After 40 Days in a Bomb Shelter, 17 Dogs Were Finally Freed!
Following the invasion of Ukraine by Russian forces, millions of Ukrainians have fled the country, seeking refuge across borders. Forced to leave their lives behind, many have been faced with the difficult decision to leave their pets behind. For those few people who have managed to bring their beloved dogs with them, it hasn’t been easy.
Dogs Displaced by Russian Invasion
In Poland, Ukrainian dogs have been barred from entering local shelters for fear of disease spreading to the local population. The outlook has been grim, with few resources available to care for displaced animals.
Anxious to help, philanthropist, Polish native, and founder of Planting Peace Aaron Jackson flew home from Florida, just days after the invasion began. Jumping into action, Jackson began coordinating efforts to care for and rehome dogs displaced by the crisis. Overwhelmed by the number of dogs in need, Jackson located and received permission to use an abandoned animal shelter.
The first dogs to arrive came by van, transported by two refugees working with an overwhelmed Ukrainian shelter. Though the 17 dogs had endured a rough journey, and the women transporting them had no money, it was immediately obvious that these dogs loved these women.
A Tale of Bravery
Using a translator, Jackson discovered that the women were a mother and daughter duo with a life-long passion for dogs. During the best of times, they had cared for stray dogs and kept pets of their own, so when it became apparent that Russia would invade, they knew they could not abandon their four-legged friends.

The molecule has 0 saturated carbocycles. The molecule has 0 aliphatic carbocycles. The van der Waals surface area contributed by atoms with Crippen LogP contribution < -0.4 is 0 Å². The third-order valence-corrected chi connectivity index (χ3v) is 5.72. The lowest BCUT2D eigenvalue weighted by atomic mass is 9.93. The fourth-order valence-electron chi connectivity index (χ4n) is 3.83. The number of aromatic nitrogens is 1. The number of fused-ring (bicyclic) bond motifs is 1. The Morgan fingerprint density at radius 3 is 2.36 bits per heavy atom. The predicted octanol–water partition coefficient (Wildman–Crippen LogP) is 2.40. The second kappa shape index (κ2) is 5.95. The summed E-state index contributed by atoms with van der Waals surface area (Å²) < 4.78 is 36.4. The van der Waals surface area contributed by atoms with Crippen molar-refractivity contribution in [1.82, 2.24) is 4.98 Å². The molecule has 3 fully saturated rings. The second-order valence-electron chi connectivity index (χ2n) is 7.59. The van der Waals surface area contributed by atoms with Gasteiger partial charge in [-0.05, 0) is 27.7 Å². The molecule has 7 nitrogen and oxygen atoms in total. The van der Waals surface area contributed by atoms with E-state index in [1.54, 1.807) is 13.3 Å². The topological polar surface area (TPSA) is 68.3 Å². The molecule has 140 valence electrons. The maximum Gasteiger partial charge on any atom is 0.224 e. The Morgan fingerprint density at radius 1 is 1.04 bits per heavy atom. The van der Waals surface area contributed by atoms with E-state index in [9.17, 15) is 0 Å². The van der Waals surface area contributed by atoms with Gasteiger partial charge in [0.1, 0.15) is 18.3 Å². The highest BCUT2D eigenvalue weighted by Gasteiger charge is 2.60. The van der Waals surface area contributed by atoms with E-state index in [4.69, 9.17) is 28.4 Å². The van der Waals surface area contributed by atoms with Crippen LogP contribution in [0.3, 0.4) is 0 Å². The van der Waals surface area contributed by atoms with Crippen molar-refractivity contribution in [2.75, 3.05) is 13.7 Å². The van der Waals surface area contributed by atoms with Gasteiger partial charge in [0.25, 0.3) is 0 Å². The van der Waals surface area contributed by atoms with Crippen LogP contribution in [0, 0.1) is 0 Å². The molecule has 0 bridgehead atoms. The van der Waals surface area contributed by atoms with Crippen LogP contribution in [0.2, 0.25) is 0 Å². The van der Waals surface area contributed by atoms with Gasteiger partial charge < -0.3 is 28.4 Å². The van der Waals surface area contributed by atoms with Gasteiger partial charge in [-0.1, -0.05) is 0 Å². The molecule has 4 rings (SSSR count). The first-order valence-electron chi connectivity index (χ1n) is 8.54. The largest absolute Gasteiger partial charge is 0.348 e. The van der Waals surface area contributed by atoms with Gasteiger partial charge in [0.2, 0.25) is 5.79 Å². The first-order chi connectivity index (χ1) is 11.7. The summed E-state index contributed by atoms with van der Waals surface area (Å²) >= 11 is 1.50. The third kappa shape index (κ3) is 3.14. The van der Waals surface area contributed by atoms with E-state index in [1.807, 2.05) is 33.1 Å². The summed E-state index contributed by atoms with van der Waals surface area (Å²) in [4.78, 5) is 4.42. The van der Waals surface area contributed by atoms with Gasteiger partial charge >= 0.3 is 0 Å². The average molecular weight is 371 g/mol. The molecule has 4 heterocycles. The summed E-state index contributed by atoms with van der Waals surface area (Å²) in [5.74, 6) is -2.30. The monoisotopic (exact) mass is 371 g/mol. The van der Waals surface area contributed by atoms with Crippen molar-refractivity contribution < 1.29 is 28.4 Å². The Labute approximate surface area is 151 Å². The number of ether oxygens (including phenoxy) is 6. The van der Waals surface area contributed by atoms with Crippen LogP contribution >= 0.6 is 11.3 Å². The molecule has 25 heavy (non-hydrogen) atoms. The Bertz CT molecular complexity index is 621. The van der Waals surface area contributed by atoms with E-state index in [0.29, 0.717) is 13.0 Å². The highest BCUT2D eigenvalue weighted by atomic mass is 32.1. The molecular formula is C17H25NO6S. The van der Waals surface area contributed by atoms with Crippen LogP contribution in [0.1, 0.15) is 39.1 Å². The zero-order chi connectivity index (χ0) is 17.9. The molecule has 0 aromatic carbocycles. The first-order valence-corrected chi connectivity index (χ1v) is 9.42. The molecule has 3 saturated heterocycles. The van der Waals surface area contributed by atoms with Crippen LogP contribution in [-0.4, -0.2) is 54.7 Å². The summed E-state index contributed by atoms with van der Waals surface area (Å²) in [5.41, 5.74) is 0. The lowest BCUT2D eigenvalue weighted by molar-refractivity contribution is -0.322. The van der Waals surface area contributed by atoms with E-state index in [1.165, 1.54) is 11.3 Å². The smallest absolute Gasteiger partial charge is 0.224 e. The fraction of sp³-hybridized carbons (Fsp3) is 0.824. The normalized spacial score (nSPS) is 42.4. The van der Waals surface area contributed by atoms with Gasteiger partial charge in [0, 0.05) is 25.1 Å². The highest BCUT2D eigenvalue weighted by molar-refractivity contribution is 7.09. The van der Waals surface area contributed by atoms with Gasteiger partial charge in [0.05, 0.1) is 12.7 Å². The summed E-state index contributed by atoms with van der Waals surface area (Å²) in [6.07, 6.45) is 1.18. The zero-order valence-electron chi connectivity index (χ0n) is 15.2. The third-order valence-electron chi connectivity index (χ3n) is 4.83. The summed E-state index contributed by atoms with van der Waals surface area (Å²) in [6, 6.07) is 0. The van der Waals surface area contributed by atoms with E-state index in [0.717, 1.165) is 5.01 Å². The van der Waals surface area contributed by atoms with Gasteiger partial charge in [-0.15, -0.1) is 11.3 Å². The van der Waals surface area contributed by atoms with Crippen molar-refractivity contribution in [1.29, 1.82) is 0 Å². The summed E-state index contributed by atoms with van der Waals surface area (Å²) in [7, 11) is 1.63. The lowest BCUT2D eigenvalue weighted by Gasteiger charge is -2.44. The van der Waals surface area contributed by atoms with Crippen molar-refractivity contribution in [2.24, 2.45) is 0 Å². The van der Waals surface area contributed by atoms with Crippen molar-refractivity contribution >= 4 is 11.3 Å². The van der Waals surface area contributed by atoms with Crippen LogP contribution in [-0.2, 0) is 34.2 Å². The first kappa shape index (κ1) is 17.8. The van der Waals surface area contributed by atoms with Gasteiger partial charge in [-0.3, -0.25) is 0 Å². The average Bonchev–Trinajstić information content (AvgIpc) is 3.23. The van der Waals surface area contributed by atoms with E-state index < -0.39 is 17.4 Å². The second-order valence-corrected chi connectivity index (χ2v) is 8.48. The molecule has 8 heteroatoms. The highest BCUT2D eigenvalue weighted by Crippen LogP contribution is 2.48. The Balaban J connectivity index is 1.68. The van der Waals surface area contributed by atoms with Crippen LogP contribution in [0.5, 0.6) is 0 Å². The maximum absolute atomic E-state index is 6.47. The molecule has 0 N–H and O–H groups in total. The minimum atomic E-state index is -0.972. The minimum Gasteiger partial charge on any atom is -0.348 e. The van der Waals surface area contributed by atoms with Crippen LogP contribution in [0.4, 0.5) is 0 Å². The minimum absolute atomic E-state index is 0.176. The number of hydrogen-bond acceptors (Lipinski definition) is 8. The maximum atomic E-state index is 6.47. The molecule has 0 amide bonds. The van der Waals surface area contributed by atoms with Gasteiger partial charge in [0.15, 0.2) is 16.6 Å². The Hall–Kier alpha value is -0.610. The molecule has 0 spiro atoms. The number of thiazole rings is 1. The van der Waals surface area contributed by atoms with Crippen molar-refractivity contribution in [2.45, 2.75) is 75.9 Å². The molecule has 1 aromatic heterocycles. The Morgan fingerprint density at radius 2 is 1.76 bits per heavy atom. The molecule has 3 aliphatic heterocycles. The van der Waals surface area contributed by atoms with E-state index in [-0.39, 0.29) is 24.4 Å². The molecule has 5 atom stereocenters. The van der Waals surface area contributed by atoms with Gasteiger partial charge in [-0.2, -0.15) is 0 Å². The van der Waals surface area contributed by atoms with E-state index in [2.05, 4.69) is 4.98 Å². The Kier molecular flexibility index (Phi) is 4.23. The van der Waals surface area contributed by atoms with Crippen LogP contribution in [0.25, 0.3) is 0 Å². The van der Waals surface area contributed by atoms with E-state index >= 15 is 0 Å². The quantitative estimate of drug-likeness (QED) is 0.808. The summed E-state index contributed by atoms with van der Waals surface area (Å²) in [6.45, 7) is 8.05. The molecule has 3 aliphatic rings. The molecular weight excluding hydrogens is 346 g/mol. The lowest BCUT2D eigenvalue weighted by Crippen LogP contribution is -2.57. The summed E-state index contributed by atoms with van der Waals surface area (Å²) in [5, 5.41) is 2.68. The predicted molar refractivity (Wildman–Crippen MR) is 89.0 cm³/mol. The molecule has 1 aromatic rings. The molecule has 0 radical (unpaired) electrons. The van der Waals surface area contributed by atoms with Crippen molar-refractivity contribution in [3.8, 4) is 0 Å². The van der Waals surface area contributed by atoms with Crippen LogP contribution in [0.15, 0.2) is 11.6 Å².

The day before the invasion, the pair had rounded up their puppies, and made their way to a bomb shelter. The daughter, last name Liscratenko, also made provisions for a group of adult dogs who lived in and around the local factory where she worked as a guard. During the first days of the invasion, Liscratenko and her mother ran back and forth from the shelter to the factory to feed the dogs. Eventually, the route became too dangerous.
Having gained their trust, Liscratenko managed to gather most of the dogs and run them back to the bomb shelter with her. Moments after the last of the pups had made it inside, Liscratenko recalls a shell exploding in the exact spot they had just been.
The 2 women and 17 dogs spent 40 days together in the shelter, only surfacing once their water supply became contaminated. Aided by a local shelter, Liscratenko and her mother got a van, and the invitation from Jackson to bring the dogs to Poland.
Immediately seeing just how bonded the dogs were to the Liscratenkos, and touched by the story of their bravery, Jackson hired the mother-daughter duo to help care for the other dogs arriving at the shelter.
To date, Planting Peace has rescued more than 300 dogs from the Ukrainian crisis, aided by brave people like the Liscratenkos.